I find it really hard to understand why so few of Chantal Akerman’s film are available in the United States. From her 1975 classic Jeanne Dielman to her 1993 D’est, both considered among of the best of Akerman’s career (if not the best of each respective decade), Akerman’s films are hard to find, yet each of her films I have seen, other than the disappointing Sud (1999), is more poetic, attentive, and hypnotic than almost any other singular filmmakers’ work. The same goes for Akerman’s 1982 feature Toute Une Nuit.
Although Toute Une Nuit is not as personal as Akerman’s most powerful films, her methodic filmmaking, sly humor, and obsession with relationships is firmly on display in her pseduo-conceptual work. Toute Une Nuit, like most Akerman films, contains minimal dialogue, and slowly tracks over two dozen characters as they move around urban Brussels passionately connecting with one another, if only for brief moments. It is hard to imagine Richard Linklater’s great film Slacker working, or even existing, without Chantal Akerman. While Toute Une Nuit is still only available on VHS, it is worth seeking out (and can be found on Amazon for under $5!) It is a good introduction to Akerman’s work (although I think News From Home (1977) would be the best introduction) and has quietly thrilling aspects that have become part of Akerman’s signature voice.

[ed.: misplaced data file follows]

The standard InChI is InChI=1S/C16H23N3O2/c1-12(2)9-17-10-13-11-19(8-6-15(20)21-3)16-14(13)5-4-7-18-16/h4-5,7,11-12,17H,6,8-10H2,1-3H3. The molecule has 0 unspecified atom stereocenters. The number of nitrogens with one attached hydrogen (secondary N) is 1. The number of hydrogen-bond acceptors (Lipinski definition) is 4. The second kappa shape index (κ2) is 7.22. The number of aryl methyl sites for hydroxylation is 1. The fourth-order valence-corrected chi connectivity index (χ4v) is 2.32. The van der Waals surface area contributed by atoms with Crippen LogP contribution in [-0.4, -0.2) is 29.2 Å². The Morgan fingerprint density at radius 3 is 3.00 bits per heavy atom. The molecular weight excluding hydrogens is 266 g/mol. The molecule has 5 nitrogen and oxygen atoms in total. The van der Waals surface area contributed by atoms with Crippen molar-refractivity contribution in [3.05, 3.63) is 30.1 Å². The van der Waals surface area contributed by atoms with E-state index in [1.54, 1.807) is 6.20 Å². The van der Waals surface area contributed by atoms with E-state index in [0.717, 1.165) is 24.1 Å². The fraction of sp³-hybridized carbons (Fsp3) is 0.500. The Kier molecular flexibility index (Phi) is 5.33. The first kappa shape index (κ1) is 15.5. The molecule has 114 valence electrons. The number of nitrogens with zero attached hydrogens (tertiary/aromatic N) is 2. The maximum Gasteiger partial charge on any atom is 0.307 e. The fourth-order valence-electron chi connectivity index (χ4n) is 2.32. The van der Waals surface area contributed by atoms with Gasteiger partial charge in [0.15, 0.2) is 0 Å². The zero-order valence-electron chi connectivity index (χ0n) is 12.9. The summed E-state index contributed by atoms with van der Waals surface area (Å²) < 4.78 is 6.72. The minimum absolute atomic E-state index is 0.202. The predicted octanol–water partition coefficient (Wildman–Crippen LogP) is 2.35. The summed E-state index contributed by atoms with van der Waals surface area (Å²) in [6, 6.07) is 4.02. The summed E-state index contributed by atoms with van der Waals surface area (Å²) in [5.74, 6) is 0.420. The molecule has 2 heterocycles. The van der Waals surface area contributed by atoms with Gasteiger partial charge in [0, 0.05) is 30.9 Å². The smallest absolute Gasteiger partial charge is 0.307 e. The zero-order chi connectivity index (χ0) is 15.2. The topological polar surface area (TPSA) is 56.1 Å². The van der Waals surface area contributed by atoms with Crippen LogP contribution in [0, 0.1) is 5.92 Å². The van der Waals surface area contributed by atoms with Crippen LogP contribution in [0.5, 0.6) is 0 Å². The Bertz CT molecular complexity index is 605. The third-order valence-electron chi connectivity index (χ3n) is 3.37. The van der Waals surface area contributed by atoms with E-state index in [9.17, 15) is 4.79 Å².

by James Hansen